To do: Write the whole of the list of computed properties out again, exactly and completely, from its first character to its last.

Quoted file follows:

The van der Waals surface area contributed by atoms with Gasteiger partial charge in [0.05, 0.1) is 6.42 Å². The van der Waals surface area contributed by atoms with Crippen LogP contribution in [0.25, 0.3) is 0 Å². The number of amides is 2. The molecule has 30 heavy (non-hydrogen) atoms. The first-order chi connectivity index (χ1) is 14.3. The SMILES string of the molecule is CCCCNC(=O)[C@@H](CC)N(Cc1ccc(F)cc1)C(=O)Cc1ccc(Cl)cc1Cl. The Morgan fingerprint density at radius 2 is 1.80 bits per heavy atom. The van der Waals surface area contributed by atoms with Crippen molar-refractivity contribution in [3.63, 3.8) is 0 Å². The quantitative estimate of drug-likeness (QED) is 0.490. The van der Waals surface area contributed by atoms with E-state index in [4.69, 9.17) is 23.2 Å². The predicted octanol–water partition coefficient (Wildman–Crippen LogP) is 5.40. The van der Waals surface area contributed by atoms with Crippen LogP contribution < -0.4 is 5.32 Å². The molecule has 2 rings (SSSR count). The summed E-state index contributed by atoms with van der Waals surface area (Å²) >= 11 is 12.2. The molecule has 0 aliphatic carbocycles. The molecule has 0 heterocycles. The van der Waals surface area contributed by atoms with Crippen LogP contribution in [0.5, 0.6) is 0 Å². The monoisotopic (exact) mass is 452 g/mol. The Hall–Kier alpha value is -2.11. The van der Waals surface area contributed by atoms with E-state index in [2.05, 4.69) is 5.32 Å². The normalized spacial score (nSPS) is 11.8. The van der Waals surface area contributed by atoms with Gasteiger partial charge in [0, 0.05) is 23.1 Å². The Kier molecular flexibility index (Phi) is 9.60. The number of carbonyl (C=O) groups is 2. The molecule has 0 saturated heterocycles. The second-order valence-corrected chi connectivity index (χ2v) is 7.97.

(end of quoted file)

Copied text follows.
The van der Waals surface area contributed by atoms with Gasteiger partial charge in [0.05, 0.1) is 6.42 Å². The van der Waals surface area contributed by atoms with Crippen LogP contribution in [0.25, 0.3) is 0 Å². The number of amides is 2. The molecule has 30 heavy (non-hydrogen) atoms. The first-order chi connectivity index (χ1) is 14.3. The SMILES string of the molecule is CCCCNC(=O)[C@@H](CC)N(Cc1ccc(F)cc1)C(=O)Cc1ccc(Cl)cc1Cl. The Morgan fingerprint density at radius 2 is 1.80 bits per heavy atom. The van der Waals surface area contributed by atoms with Crippen molar-refractivity contribution in [3.63, 3.8) is 0 Å². The quantitative estimate of drug-likeness (QED) is 0.490. The van der Waals surface area contributed by atoms with E-state index in [4.69, 9.17) is 23.2 Å². The predicted octanol–water partition coefficient (Wildman–Crippen LogP) is 5.40. The van der Waals surface area contributed by atoms with Crippen LogP contribution < -0.4 is 5.32 Å². The molecule has 2 rings (SSSR count). The summed E-state index contributed by atoms with van der Waals surface area (Å²) >= 11 is 12.2. The molecule has 0 aliphatic carbocycles. The molecule has 0 heterocycles. The van der Waals surface area contributed by atoms with Crippen LogP contribution in [0.5, 0.6) is 0 Å². The monoisotopic (exact) mass is 452 g/mol. The Hall–Kier alpha value is -2.11. The van der Waals surface area contributed by atoms with E-state index in [2.05, 4.69) is 5.32 Å². The normalized spacial score (nSPS) is 11.8. The van der Waals surface area contributed by atoms with Gasteiger partial charge in [0, 0.05) is 23.1 Å². The Kier molecular flexibility index (Phi) is 9.60. The number of carbonyl (C=O) groups is 2. The molecule has 0 saturated heterocycles. The second-order valence-corrected chi connectivity index (χ2v) is 7.97.